She Snores a Lot
Sometimes a child's naturally large tonsils and adenoids can partially obstruct her airway while she's sleeping—causing snoring but not actual sleep apnea. "The tendency to have obstructed breathing can be hereditary," says Dr. Manning. If you or your husband snored a lot as a kid, your child may be following suit. When she's sleeping, the muscles of her throat relax, and the amount of space for airflow around her large tonsils is reduced. So you'll hear your child snoring, but you won't hear the startled gasp or see her moving around several times a night, as a child with apnea would.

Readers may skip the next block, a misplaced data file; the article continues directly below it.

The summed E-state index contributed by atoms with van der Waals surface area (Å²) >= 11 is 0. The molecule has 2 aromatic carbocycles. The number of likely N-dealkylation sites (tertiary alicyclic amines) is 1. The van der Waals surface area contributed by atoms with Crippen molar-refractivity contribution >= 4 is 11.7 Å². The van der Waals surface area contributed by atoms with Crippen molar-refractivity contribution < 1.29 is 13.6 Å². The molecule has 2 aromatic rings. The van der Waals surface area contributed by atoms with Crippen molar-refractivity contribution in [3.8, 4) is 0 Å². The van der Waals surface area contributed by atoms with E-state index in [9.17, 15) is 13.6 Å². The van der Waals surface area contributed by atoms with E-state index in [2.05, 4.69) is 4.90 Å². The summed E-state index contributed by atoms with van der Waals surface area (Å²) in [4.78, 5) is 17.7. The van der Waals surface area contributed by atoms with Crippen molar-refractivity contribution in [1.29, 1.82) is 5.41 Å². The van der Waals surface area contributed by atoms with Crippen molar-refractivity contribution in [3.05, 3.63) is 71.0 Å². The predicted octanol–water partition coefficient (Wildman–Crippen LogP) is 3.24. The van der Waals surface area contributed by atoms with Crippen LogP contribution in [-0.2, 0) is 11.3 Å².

She'll also seem well rested when she wakes up.
The good news is that your child's tonsils and adenoids will naturally shrink as she gets older (usually around the tween years), so her snoring may fade away over time. If it doesn't, but she has no other signs of tonsil or adenoid issues, it could be that she was simply born with excess tissue in her throat and is naturally prone to snoring.